Critical LinkS – A new generation. Future-proofing interpreting and translating.
The Organising Committee has now opened the second round of the Call for Papers for the Critical Link 8 conference. This Call includes submissions for papers, posters, panels, round tables, and workshops. Innovative ideas for sessions in other formats will be welcomed. Proposals may also be submitted for pre- conference workshops and demonstrations.
The conference will bring together all community/public service interpreting and translation stakeholders: community and public sector representatives, employers, developers of tools and technologies, policy makers, practitioners, professional bodies, researchers, service users, trainers and educators, TICS (translation, interpreting & communication support) service providers, and other interested parties to build on progress made to date in order to move forward.
The overarching theme of the conference is Critical LinkS – a new generation. The aim is to explore future- proofing community/public service Interpreting and translating: to investigate working together across professional, geographic, user-group and language communities; to investigate coping with current and emerging constraints (e.g. economic, environmental, geographic, legal, linguistic, social...); and to investigate working with and through technology. The conference will be particularly interested in: “the interpreters/translators of tomorrow” (e.g. their working environments, practices and profiles, etc.) and how to prepare the next generation of practitioners for the future; TICS stakeholders exploring solutions together; the economic impact of interpreting and translation and of investment in interpreting and translation; and in new and emerging issues and innovations. Abstracts of papers relating to the following key strands of research and practice will be prioritised for inclusion in the programme, as will empirically- based research and examples of interdisciplinary working.
- Policy – in the widest sense, not solely at the legislative or public sector levels, and from the perspective of all stakeholders. This may include frameworks or procedures both within professions or communities of practice or user groups and between these groups. It may include reflection on ethical issues, quality control, working conditions, or service provision and procurement.
- Practice – exploring the landscape of the community/public service interpreting and translation world, the evolving nature of the needs and solutions, and possible environmental changes (e.g. new settings, changing approaches, different working relationships, use of technology, etc.). This may include focus on the links between the various players, but also between the activities and roles within the process. Focus on specific fields (e.g. forensic, legal defence, domestic violence, medical, social, training or education, welfare, etc.) or user groups (e.g. children, people with mental illness, victims of human trafficking, etc.) will be of interest.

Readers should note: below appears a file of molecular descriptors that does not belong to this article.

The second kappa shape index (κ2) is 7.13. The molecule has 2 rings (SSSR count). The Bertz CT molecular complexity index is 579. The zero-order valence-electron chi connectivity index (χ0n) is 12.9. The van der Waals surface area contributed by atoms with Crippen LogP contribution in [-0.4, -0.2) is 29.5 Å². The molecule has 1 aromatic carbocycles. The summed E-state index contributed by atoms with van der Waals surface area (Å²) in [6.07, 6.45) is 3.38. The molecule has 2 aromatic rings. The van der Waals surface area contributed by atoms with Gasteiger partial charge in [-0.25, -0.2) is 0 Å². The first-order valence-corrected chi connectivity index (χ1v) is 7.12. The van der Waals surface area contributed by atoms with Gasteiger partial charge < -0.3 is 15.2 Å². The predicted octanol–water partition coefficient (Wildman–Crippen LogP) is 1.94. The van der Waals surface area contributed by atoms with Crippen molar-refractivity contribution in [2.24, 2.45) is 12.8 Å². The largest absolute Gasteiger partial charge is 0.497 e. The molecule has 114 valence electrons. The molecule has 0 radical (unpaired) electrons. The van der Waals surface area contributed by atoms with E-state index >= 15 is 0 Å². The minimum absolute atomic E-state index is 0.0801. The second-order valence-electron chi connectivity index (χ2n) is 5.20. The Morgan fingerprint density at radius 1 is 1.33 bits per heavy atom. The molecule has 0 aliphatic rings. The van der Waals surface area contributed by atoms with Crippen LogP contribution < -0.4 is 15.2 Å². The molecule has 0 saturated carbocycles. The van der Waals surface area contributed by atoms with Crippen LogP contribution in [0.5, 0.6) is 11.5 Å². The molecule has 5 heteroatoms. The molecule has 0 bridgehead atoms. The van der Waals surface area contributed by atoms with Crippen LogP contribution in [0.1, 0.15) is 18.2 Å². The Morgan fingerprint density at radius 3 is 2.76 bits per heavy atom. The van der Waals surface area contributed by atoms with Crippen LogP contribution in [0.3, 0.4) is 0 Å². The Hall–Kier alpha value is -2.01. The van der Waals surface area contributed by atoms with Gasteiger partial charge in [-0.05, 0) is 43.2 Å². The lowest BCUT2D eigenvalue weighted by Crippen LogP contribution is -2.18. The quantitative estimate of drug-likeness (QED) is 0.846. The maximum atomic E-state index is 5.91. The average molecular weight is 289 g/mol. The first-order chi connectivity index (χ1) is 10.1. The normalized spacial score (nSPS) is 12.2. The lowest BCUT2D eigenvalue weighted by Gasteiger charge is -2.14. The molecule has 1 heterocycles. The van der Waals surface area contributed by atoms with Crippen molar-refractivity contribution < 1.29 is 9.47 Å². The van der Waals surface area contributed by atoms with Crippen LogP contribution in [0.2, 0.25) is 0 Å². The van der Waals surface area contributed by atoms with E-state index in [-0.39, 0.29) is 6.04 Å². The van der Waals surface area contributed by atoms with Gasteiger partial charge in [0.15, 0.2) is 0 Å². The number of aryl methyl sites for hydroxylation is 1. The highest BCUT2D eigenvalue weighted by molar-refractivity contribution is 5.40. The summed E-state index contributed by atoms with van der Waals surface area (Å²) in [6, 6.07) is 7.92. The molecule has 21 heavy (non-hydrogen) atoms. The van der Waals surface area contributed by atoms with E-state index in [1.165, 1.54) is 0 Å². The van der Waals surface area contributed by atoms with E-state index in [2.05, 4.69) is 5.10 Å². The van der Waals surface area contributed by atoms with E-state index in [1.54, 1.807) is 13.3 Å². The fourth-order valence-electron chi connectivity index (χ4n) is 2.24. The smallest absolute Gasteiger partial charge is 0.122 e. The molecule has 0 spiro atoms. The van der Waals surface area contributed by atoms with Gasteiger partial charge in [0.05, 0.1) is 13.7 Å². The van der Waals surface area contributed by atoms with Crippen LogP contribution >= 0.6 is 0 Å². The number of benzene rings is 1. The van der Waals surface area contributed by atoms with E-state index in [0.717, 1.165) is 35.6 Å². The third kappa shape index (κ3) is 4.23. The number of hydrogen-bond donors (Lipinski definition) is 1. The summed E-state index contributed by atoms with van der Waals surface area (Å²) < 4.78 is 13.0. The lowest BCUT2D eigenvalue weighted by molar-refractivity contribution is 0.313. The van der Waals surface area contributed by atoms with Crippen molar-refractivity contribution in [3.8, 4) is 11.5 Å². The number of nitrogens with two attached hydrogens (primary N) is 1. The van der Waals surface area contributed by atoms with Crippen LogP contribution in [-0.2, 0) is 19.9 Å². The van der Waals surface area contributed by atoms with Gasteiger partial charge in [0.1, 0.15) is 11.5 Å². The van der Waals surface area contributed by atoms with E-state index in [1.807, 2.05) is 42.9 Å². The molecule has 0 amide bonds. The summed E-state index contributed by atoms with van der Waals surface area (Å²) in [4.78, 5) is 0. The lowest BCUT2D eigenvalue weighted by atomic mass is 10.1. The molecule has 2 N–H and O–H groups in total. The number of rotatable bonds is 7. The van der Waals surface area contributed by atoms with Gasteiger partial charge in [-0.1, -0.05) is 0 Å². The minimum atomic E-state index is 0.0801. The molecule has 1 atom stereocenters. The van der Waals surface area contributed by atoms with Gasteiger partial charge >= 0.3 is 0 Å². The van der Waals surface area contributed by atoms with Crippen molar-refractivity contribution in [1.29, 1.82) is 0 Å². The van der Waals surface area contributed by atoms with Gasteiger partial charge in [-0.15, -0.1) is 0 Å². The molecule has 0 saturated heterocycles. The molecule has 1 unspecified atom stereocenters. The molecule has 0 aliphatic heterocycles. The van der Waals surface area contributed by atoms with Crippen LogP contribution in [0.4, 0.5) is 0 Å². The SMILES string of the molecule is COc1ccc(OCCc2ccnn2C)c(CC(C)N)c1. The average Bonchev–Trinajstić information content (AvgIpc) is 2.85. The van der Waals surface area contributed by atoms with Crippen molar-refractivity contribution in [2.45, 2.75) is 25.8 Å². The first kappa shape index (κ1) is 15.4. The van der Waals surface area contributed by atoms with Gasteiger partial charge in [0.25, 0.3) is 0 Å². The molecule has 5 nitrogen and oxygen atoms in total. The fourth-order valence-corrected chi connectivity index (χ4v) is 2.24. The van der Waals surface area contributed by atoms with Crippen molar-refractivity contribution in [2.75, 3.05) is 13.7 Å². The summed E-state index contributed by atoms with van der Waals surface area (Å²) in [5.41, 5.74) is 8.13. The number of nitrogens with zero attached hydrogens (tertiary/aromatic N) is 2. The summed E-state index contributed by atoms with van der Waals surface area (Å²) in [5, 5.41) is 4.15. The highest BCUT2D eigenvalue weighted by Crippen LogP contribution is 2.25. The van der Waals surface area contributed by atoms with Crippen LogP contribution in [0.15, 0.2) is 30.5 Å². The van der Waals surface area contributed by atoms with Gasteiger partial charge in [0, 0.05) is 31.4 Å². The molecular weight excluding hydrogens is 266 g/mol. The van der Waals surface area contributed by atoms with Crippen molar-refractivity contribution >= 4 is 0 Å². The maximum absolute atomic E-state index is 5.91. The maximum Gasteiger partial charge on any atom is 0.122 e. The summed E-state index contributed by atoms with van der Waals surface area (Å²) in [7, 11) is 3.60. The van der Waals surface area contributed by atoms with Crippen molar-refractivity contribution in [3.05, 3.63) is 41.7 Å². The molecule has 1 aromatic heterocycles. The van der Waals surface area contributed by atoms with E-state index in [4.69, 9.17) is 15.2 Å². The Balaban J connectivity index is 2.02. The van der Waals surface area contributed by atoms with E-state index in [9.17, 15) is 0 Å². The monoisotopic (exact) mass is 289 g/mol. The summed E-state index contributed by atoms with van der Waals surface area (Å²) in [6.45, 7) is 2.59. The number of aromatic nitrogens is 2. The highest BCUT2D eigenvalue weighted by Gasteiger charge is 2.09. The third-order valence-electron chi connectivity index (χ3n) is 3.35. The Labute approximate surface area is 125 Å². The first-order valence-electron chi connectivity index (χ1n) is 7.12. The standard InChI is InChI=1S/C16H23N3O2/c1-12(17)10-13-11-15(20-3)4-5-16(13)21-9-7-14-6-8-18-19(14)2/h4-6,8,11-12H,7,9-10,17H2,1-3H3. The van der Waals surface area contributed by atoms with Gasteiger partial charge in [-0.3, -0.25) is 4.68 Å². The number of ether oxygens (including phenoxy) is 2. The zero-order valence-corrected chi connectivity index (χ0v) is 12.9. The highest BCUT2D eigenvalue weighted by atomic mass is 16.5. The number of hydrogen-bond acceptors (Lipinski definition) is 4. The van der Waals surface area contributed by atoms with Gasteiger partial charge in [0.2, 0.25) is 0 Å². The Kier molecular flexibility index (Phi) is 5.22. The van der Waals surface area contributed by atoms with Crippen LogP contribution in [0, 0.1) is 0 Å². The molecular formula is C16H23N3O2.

- Pedagogy – exploring education and training provision, practice and resources. Focusing, in particular, on working with service users and other professional communities in training/education and resource-building, on planning for the future and changing needs, and on innovative practices and methods of delivery and resource-building.
- Price – exploring quality, challenges, and costs and benefits in the widest sense (i.e. human and social, as well as monetary) and taking old arguments forward into the future e.g. managing constraints whilst managing/increasing quality. Consequences and “costs” of failures, benefits of investment. 5. Plus – all other topics which are particularly current or innovative: e.g. including, but not limited to, hybrid practices and communication modes, etc.
Abstracts should be approximately 300 words long and written in English. During Critical Link 8, it will normally be possible to present in English, British Sign Language and International Sign.* Abstracts should be headed with the following information: format, the language of presentation, and the main strand(s) your topic aligns with (1-5). Papers will be 20 minutes long. Panels, roundtables and workshops may last 60 minutes or 90 minutes (please specify). There will be a dedicated area and times for the presentation and discussion of posters.
Proposals for pre-conference workshops and demonstrations from researchers, practitioners, technology developers, or others should be labelled accordingly. Any such proposals may be discussed in advance by contacting Christine Wilson, C.W.L.Wilson@hw.ac.uk.
Key dates Deadline for second-round submission of abstracts and proposals to Critical Link 8:
- 30 November 2015 Notification of acceptance
- 1 February 2016 Deadline for presenters to confirm participation by registering
- 12 February 2016 Draft programme available
- 11 March 2016 Registration will normally open Autumn/Fall 2015
To submit your abstract, go to: CTISS – Heriot-Watt University website: ctiss.hw.ac.uk
Please note that Conference Presentations will normally be made available to CLI members on the CLI website post conference.
* Some sessions may be held in Arabic, Chinese, French, German or Spanish, and interpretation may be provided by student interpreters from these languages into English, or in the other direction, if requested and feasible, but this cannot be guaranteed at this stage.